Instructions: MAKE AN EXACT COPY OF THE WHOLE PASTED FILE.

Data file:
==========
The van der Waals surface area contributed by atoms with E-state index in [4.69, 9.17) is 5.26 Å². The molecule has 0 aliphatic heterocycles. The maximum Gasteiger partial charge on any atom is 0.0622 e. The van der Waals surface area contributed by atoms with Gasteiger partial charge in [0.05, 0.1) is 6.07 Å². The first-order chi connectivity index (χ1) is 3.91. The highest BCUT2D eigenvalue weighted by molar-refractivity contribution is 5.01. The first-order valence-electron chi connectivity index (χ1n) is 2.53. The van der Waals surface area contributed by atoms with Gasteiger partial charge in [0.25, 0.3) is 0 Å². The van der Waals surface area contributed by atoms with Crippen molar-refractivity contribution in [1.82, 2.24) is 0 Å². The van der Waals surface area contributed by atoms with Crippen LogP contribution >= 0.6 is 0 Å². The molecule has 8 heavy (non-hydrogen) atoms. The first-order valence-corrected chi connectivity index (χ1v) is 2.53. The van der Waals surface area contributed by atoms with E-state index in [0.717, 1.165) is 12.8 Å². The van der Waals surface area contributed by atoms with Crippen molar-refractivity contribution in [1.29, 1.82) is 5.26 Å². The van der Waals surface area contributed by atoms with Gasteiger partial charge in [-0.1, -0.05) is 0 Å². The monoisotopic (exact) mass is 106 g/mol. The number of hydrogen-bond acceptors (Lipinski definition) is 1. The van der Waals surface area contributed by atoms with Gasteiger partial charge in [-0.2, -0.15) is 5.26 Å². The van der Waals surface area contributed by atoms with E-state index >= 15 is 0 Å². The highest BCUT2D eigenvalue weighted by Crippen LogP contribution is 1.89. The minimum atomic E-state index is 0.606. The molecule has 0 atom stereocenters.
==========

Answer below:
The van der Waals surface area contributed by atoms with E-state index in [4.69, 9.17) is 5.26 Å². The molecule has 0 aliphatic heterocycles. The maximum Gasteiger partial charge on any atom is 0.0622 e. The van der Waals surface area contributed by atoms with Gasteiger partial charge in [0.05, 0.1) is 6.07 Å². The first-order chi connectivity index (χ1) is 3.91. The highest BCUT2D eigenvalue weighted by molar-refractivity contribution is 5.01. The first-order valence-electron chi connectivity index (χ1n) is 2.53. The van der Waals surface area contributed by atoms with Gasteiger partial charge in [0.25, 0.3) is 0 Å². The van der Waals surface area contributed by atoms with Crippen molar-refractivity contribution in [1.82, 2.24) is 0 Å². The van der Waals surface area contributed by atoms with Crippen LogP contribution >= 0.6 is 0 Å². The molecule has 8 heavy (non-hydrogen) atoms. The first-order valence-corrected chi connectivity index (χ1v) is 2.53. The van der Waals surface area contributed by atoms with E-state index in [0.717, 1.165) is 12.8 Å². The van der Waals surface area contributed by atoms with Crippen molar-refractivity contribution in [1.29, 1.82) is 5.26 Å². The van der Waals surface area contributed by atoms with Gasteiger partial charge in [-0.1, -0.05) is 0 Å². The monoisotopic (exact) mass is 106 g/mol. The number of hydrogen-bond acceptors (Lipinski definition) is 1. The van der Waals surface area contributed by atoms with Gasteiger partial charge in [-0.2, -0.15) is 5.26 Å². The van der Waals surface area contributed by atoms with E-state index >= 15 is 0 Å². The highest BCUT2D eigenvalue weighted by Crippen LogP contribution is 1.89. The minimum atomic E-state index is 0.606. The molecule has 0 atom stereocenters.